By Robert Alfounder, Dedham pedigree.
Edward Bright MA died in 1656. Robert Alfounder, to whom Edward Bright had been a tutor at Emmanuel College, Cambridge, wrote some elegies which were read at the funeral on 23 December and published by Samuel Jacombe (1657).
Moses his Death: Opened and applyed, in a SERMON At Christ-Church in London, Decemb. 23 MDCLVI. at the FUNERAL of Mr. Edward Bright, M. A. Fellow of Emmanuel Colledge in Cambridge, and Minister of the Gospel there. By Samuel Jacombe M.A. Fellow of Queens Colledge in Cambridge, and Pastor of Mary Woolnoth, Lombardstreet, London. With some ELEGIES.
On page 34 there is an elegy in Latin by Robert Alfounder. I make no claim to be an expert on Latin and so the translation is not guaranteed to be completely accurate, but I believe I have at least the general sense of the original:
|In Obitam Magistri Bright M.A. Nuperi Tutoris mei Charissimi.||Concerning the death of Master Bright MA, lately my beloved tutor.|
|Solve parentales ritus, & justa respende||You release parental ceremonies, & properly pay|
|Justo funde suo carmina musapatri||His rightful estate you make verses a father muse|
|Intima cui pietas, quæ summa fronte decora||You tell all that responsibility, which total noble countenance|
|Sinceri cordis linguaqȜ promus erat:||And of genuine tongue was the steward:|
|Quo fervor, candorq; animi,discordia concors,||What passion, and radiance; intellect, disagreeing agreeing,|
|Tyndaride fratres consociaremanus,||You are being joined in hand with Northumberland brothers|
|Nonvacat ignavus Genio, qui munera plura,||By no means Genius idles spiritless, you who gives too much,|
|Qua totum poscunt singula, solus obit;||Who one and all ask, dies alone;|
|Nec satis est lucere diem, nox multa relucet,||Nor enough is day to shine, night shines out intensely.|
|Contentus minima nocte Britannus erat||Least pleased was Britons night|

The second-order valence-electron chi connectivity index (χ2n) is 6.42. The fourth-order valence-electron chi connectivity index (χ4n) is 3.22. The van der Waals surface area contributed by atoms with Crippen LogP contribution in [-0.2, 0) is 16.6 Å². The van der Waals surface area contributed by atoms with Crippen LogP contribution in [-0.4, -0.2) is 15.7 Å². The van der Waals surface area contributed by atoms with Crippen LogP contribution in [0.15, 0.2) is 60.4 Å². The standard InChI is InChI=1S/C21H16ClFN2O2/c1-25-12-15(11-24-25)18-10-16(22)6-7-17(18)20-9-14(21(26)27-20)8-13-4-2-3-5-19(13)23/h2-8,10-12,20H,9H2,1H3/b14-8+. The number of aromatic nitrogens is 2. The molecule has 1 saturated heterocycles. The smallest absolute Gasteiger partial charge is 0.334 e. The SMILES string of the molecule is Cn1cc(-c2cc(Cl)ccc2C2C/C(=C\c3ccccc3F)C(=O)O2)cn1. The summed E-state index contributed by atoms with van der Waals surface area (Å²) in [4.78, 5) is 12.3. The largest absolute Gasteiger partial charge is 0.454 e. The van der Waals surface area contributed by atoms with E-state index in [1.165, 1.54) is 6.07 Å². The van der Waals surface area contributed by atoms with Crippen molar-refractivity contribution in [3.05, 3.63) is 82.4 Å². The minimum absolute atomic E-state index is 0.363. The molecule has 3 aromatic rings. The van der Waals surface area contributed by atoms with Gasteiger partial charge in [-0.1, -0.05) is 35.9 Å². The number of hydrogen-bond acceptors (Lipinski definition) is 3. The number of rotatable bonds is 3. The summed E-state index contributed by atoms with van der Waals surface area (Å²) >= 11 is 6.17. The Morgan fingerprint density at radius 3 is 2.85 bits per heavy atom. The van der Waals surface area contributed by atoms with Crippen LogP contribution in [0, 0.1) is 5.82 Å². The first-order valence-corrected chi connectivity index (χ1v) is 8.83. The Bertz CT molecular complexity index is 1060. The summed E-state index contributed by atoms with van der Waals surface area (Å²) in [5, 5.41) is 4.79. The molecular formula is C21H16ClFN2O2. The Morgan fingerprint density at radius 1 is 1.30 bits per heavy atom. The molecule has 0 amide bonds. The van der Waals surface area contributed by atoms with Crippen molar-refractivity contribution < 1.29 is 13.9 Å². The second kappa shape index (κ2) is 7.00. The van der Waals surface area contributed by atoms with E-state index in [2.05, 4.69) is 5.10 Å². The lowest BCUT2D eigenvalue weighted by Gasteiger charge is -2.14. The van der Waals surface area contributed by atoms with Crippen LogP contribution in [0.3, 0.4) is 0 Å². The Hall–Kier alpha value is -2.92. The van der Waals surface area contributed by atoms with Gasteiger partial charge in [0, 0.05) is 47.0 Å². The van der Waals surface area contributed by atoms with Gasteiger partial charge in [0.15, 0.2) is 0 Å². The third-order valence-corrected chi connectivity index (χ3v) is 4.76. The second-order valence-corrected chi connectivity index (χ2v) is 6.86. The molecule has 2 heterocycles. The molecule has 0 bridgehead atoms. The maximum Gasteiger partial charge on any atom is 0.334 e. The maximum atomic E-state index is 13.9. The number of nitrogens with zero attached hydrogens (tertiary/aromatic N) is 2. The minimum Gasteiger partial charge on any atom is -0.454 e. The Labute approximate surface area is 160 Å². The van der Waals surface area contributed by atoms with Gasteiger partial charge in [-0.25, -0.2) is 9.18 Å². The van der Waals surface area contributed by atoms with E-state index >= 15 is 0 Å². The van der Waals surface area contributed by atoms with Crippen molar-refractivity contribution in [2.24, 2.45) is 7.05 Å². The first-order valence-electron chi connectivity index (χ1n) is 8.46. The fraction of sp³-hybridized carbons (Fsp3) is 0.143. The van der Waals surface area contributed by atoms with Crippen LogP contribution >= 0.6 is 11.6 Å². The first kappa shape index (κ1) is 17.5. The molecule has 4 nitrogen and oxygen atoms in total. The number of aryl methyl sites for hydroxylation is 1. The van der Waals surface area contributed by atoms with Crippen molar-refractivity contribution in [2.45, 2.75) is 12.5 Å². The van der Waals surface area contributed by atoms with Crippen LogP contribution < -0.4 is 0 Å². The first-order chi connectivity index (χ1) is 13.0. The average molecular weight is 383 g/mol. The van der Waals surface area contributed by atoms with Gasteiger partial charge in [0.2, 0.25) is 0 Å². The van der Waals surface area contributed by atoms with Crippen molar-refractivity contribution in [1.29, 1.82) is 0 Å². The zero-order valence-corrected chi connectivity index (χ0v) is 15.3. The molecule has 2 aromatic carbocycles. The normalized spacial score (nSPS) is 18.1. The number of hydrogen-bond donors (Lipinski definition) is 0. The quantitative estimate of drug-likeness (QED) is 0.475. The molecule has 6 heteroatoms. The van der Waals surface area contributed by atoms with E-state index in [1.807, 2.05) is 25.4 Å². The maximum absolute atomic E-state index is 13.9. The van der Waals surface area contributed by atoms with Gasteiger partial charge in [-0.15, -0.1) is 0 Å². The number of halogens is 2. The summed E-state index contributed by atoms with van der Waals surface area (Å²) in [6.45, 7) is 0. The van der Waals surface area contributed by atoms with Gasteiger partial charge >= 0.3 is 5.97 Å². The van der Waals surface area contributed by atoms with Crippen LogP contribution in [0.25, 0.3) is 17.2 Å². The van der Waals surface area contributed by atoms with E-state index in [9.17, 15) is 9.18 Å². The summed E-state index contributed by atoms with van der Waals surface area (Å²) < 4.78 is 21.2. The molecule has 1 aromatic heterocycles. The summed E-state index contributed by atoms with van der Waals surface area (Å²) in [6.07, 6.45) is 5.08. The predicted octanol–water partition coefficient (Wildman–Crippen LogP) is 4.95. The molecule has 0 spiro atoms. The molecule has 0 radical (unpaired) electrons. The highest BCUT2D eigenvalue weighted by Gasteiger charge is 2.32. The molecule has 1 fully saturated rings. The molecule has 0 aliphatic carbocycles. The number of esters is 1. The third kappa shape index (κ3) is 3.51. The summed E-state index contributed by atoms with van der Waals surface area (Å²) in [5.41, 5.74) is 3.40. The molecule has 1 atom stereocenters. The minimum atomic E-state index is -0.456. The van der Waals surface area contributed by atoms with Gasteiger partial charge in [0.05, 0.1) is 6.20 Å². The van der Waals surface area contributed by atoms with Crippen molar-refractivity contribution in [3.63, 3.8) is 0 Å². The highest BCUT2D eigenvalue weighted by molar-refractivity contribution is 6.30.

|Dumq; alio lucem vivras, ardentior ignis,||And while elsewhere you brandish light, brilliant fire,|
|(Ut pellas cæcis pectoribus tenebras)||(While you should banish night to blind feeling)|
|Hen ! oleum citius periit, in nocte sepulius:||Behold! oil has too swiftly perished, buried in night|
|Sin oleum perdas, nil opera periit;||But if oil you must destroy, no work it has destroyed;|
|Sed tibi longa quies fesso, fortiq ; triumphas,||But you long rest wearied and steadfast; you triumph over|
|Sementiq; gravimessis erit gravida.||Sowing and weighted down with burdensome reaping.|
|Splen ridere facit, te nunc gaudere, sed ad nos||It will make you shine, you now rejoice ; but until we|
|Decendis morbus, splenq ; dolere facit.||Become ill, and we shine; it causes grief.|
|Catera dum solvit, quæ debet, mæsta carnæna,||Until it releases, all are destined for the grave, the gloomy charnel-house,|
|Solvitur in luctus.||Is opened in the midst of sorrow.|
|Rob. Alfounder. M.A. Col. Em. Sec.||Rob. Alfounder MA, Secretary Emmanuel College|
The next page, headed In Eundem (On the same), contains another elegy, this one in English:
A Writ of ease so soon, and dost thou turn
Thy vocal Pulpit to thy silent Urne?
No sooner watch-man, but with sleep opprest?
Thou went'st not there to labour, but to rest.
Wee often finde that plants upon remove,
By their new welcome thrive, and fruitful prove:
But thou transplanted soon decayest; wee see
Death with his Spade and Mattock fells the Tree.
No, 'tis remov'd: this Tree of Knowledge is
But hence transplanted into Paradise.
If any wonder at thy shorter day,
That night treads on the heels of noon; wee'l say
Thou rann'st the faster to have wonn so soon,
Thou wroughtst the harder, to have done by noon.
Such Lamps as are not niggards of their light,
Soon spend their Oyle, and bid the world good night.
Wee'l not compute thy time by daies and years,
But by thy labours, then thine age appears
Double: let actions bee the Sands that run,
And then thy glass runs long, when much is done.
But fate, what makes thee hard to us? alas
Thou needs not shake or break the Pulpit Glasse.
Is this thy cunning there to send the stone,
Where it may hit a multitude in one?
Are Pulpits Butts, because they stand so high?
Preachers the marks, at which thou lettest flye?
And is the Lawrel that was counted free
Now sooner struck, than any other tree?
Wee see; when sentence is pronounc'd by fate
Then Beneficium Cleri's out of date.
Beneficium Cleri — clerical service
Idem. — The same (author)
Transcribed by Peter Alefounder